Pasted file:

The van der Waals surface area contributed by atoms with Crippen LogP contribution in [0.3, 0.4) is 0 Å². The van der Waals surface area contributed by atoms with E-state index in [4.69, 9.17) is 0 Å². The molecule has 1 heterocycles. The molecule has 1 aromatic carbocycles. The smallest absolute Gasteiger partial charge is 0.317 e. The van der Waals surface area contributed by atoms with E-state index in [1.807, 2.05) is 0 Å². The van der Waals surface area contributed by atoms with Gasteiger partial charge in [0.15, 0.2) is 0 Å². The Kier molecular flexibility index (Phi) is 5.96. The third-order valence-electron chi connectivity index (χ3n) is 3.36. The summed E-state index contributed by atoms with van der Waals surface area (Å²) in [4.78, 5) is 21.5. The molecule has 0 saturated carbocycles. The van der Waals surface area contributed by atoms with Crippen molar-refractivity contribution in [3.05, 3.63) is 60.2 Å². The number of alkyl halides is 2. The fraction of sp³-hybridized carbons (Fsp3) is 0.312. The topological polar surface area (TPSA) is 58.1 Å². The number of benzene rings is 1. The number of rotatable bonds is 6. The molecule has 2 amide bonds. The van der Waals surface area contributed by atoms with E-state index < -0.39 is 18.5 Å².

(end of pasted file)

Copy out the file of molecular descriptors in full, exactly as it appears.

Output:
The van der Waals surface area contributed by atoms with Crippen LogP contribution in [0.3, 0.4) is 0 Å². The van der Waals surface area contributed by atoms with E-state index in [4.69, 9.17) is 0 Å². The molecule has 1 heterocycles. The molecule has 1 aromatic carbocycles. The smallest absolute Gasteiger partial charge is 0.317 e. The van der Waals surface area contributed by atoms with E-state index in [1.807, 2.05) is 0 Å². The van der Waals surface area contributed by atoms with Gasteiger partial charge in [0.15, 0.2) is 0 Å². The Kier molecular flexibility index (Phi) is 5.96. The third-order valence-electron chi connectivity index (χ3n) is 3.36. The summed E-state index contributed by atoms with van der Waals surface area (Å²) in [4.78, 5) is 21.5. The molecule has 0 saturated carbocycles. The van der Waals surface area contributed by atoms with Crippen molar-refractivity contribution in [3.05, 3.63) is 60.2 Å². The number of alkyl halides is 2. The fraction of sp³-hybridized carbons (Fsp3) is 0.312. The topological polar surface area (TPSA) is 58.1 Å². The number of benzene rings is 1. The number of rotatable bonds is 6. The molecule has 2 amide bonds. The van der Waals surface area contributed by atoms with E-state index < -0.39 is 18.5 Å².